In our current show, Time Stands Still, actress Susan McKey plays Sarah, a photojournalist who is terribly scarred by a roadside bomb on assignment in Iraq. The bomb blast throws her body 40 yards, injuring her right arm and left leg and causing disfiguring shrapnel scars across her face, neck, arms and legs. The make-up process to create these realistic scars is quite extensive, as you might imagine. I had the pleasure of meeting with the costume designer for this production (and DTC’s resident costume shop manager), Brian Strachan, as he worked with Susan on creating the realistic make-up for her character.

Mindy Hall, the make-up artist for the Broadway production in 2010 starring Laura Linney designed the scars that were made for Ms. Linney herself. These designs were then traced and sent to a lab in California called Tinsley Transfers to create temporary tattoo-like adhesives (seen left). Brian used Mindy’s original Broadway “scar-tattoo” design from Tinsley Transfers, then developed his own pattern and process specific to Susan’s face for our show here at DTC.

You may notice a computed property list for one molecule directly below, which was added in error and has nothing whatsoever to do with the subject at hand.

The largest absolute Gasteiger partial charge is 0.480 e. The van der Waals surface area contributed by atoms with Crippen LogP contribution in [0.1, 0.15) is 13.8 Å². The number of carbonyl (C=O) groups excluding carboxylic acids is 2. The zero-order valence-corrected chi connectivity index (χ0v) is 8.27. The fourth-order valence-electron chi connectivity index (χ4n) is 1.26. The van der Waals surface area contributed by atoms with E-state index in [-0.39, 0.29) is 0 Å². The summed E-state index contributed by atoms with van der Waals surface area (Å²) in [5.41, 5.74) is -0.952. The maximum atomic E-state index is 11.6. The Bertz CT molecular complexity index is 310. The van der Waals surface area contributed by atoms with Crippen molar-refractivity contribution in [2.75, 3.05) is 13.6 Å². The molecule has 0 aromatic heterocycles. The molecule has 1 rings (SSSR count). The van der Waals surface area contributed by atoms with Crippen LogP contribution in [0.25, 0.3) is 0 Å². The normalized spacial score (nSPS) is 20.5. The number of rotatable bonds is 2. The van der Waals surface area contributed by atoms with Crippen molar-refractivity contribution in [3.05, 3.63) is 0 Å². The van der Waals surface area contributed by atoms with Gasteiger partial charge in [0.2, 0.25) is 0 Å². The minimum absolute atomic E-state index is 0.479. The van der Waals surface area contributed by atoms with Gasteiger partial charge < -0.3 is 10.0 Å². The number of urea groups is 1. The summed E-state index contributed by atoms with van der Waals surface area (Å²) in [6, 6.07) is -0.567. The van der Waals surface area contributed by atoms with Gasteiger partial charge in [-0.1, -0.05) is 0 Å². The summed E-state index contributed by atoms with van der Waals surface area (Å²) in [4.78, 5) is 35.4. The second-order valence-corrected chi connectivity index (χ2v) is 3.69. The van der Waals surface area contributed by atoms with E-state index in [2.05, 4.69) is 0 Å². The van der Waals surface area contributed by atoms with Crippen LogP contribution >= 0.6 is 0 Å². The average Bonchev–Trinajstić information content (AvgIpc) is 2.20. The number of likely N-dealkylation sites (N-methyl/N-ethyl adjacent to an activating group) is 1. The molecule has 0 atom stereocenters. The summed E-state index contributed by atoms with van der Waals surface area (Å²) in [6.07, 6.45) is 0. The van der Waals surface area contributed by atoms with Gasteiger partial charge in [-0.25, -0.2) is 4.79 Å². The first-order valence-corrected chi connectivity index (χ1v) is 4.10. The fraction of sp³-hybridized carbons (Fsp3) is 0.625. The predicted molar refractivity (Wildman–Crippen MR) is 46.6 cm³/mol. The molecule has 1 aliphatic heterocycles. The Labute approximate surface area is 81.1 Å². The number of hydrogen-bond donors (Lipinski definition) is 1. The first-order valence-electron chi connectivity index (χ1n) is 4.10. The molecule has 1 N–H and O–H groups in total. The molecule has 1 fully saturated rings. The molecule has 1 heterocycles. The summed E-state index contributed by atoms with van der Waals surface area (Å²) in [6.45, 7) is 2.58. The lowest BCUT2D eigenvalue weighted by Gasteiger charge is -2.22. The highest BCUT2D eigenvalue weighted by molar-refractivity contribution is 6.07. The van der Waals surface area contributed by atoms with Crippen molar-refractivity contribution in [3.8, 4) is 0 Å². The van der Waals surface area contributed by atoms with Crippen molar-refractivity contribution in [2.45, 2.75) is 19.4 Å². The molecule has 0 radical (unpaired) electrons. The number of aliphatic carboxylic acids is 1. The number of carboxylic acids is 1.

Brian applied the scar transfers with a combination of Aquatone and eyeliner pencil, painting them directly on Susan’s face. He then used an opaque powder, and finally sprayed a Ben Nye fixative to set them (much like applying hairspray to set). A paint palette is also used when needed, to add shadowing and depth, on Susan’s face and neck.

He patterned the scars to fit Susan’s face and to appear as if the bomb had exploded on her right side and thrown her onto the left. One of these scars (left) is a tattoo and one was created with only Brian’s make-up wizardry. Can you tell which is which?

Susan’s leg scars are applied with a special effects adhesive called Pros-Aide® and stay on about eight days (she is still able to shower without washing them away). She typically leaves the neck and shoulder scars on for multiple days as well.Brian did significant research into shrapnel injuries and the scarring process, to make the scars appear as realistic as possible. One of the challenges for this process is that Susan’s character Sarah gradually heals throughout the show, so some of her scars need to be removed at intermission. The idea of revealing and healing is ever present in this extremely thought-provoking show, both in terms of the production process and the greater themes of the show. Intrigued? Time Stands Still runs here at DTC until February 5th, and then moves to Act II playhouse in Ambler, PA where it will run from February 14-March 11.